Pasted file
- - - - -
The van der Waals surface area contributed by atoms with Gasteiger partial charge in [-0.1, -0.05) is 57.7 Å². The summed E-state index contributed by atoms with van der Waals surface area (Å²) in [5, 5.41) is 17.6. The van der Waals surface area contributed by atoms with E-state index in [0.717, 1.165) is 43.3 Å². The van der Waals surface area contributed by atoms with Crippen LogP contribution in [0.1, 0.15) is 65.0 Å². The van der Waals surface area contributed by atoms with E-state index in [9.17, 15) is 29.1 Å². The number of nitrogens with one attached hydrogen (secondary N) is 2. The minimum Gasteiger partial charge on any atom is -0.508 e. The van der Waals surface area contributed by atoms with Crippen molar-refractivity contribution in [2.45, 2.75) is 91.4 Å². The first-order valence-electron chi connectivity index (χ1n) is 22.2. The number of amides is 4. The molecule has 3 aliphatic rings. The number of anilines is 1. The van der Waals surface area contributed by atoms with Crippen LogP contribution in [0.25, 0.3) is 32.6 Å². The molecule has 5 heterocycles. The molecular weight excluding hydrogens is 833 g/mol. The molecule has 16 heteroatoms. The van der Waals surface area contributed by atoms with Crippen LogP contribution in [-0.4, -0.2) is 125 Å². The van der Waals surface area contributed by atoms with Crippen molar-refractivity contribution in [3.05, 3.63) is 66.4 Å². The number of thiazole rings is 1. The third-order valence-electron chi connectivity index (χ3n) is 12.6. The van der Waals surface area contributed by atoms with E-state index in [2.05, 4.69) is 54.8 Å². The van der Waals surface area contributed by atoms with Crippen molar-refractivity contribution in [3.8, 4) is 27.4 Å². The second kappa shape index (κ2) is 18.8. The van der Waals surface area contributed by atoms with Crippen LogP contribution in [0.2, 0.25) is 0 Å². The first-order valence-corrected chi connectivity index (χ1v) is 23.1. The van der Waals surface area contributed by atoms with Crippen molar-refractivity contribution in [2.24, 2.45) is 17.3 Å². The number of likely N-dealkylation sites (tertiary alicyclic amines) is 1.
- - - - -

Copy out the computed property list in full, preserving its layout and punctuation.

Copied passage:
The van der Waals surface area contributed by atoms with Gasteiger partial charge in [-0.1, -0.05) is 57.7 Å². The summed E-state index contributed by atoms with van der Waals surface area (Å²) in [5, 5.41) is 17.6. The van der Waals surface area contributed by atoms with E-state index in [0.717, 1.165) is 43.3 Å². The van der Waals surface area contributed by atoms with Crippen LogP contribution in [0.1, 0.15) is 65.0 Å². The van der Waals surface area contributed by atoms with E-state index in [9.17, 15) is 29.1 Å². The number of nitrogens with one attached hydrogen (secondary N) is 2. The minimum Gasteiger partial charge on any atom is -0.508 e. The van der Waals surface area contributed by atoms with Crippen molar-refractivity contribution in [2.45, 2.75) is 91.4 Å². The first-order valence-electron chi connectivity index (χ1n) is 22.2. The number of amides is 4. The molecule has 3 aliphatic rings. The number of anilines is 1. The van der Waals surface area contributed by atoms with Crippen LogP contribution in [0.25, 0.3) is 32.6 Å². The molecule has 5 heterocycles. The molecular weight excluding hydrogens is 833 g/mol. The molecule has 16 heteroatoms. The van der Waals surface area contributed by atoms with Crippen LogP contribution in [-0.4, -0.2) is 125 Å². The van der Waals surface area contributed by atoms with Crippen molar-refractivity contribution in [3.05, 3.63) is 66.4 Å². The number of thiazole rings is 1. The third-order valence-electron chi connectivity index (χ3n) is 12.6. The van der Waals surface area contributed by atoms with E-state index in [2.05, 4.69) is 54.8 Å². The van der Waals surface area contributed by atoms with Crippen molar-refractivity contribution in [3.8, 4) is 27.4 Å². The second kappa shape index (κ2) is 18.8. The van der Waals surface area contributed by atoms with Crippen LogP contribution in [0.2, 0.25) is 0 Å². The first-order valence-corrected chi connectivity index (χ1v) is 23.1. The van der Waals surface area contributed by atoms with Crippen molar-refractivity contribution in [2.24, 2.45) is 17.3 Å². The number of likely N-dealkylation sites (tertiary alicyclic amines) is 1.